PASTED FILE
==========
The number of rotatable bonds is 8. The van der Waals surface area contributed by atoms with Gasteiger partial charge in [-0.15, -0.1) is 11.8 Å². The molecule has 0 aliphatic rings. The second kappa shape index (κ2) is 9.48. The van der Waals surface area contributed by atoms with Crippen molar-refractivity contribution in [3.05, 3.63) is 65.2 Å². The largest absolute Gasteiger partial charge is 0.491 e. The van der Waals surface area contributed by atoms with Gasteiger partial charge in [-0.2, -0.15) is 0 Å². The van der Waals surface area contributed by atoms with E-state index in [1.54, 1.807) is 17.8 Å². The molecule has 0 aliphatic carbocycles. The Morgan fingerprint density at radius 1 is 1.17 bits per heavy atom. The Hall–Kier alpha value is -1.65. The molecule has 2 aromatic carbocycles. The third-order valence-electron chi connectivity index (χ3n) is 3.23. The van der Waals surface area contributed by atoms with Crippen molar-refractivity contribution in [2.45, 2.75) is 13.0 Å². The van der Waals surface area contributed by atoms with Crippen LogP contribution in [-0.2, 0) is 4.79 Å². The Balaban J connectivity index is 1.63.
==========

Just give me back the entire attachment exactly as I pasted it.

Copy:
The number of rotatable bonds is 8. The van der Waals surface area contributed by atoms with Gasteiger partial charge in [-0.15, -0.1) is 11.8 Å². The molecule has 0 aliphatic rings. The second kappa shape index (κ2) is 9.48. The van der Waals surface area contributed by atoms with Crippen molar-refractivity contribution in [3.05, 3.63) is 65.2 Å². The largest absolute Gasteiger partial charge is 0.491 e. The van der Waals surface area contributed by atoms with Gasteiger partial charge in [-0.2, -0.15) is 0 Å². The van der Waals surface area contributed by atoms with E-state index in [1.54, 1.807) is 17.8 Å². The molecule has 0 aliphatic carbocycles. The Morgan fingerprint density at radius 1 is 1.17 bits per heavy atom. The Hall–Kier alpha value is -1.65. The molecule has 2 aromatic carbocycles. The third-order valence-electron chi connectivity index (χ3n) is 3.23. The van der Waals surface area contributed by atoms with Crippen molar-refractivity contribution in [2.45, 2.75) is 13.0 Å². The van der Waals surface area contributed by atoms with Crippen LogP contribution in [-0.2, 0) is 4.79 Å². The Balaban J connectivity index is 1.63.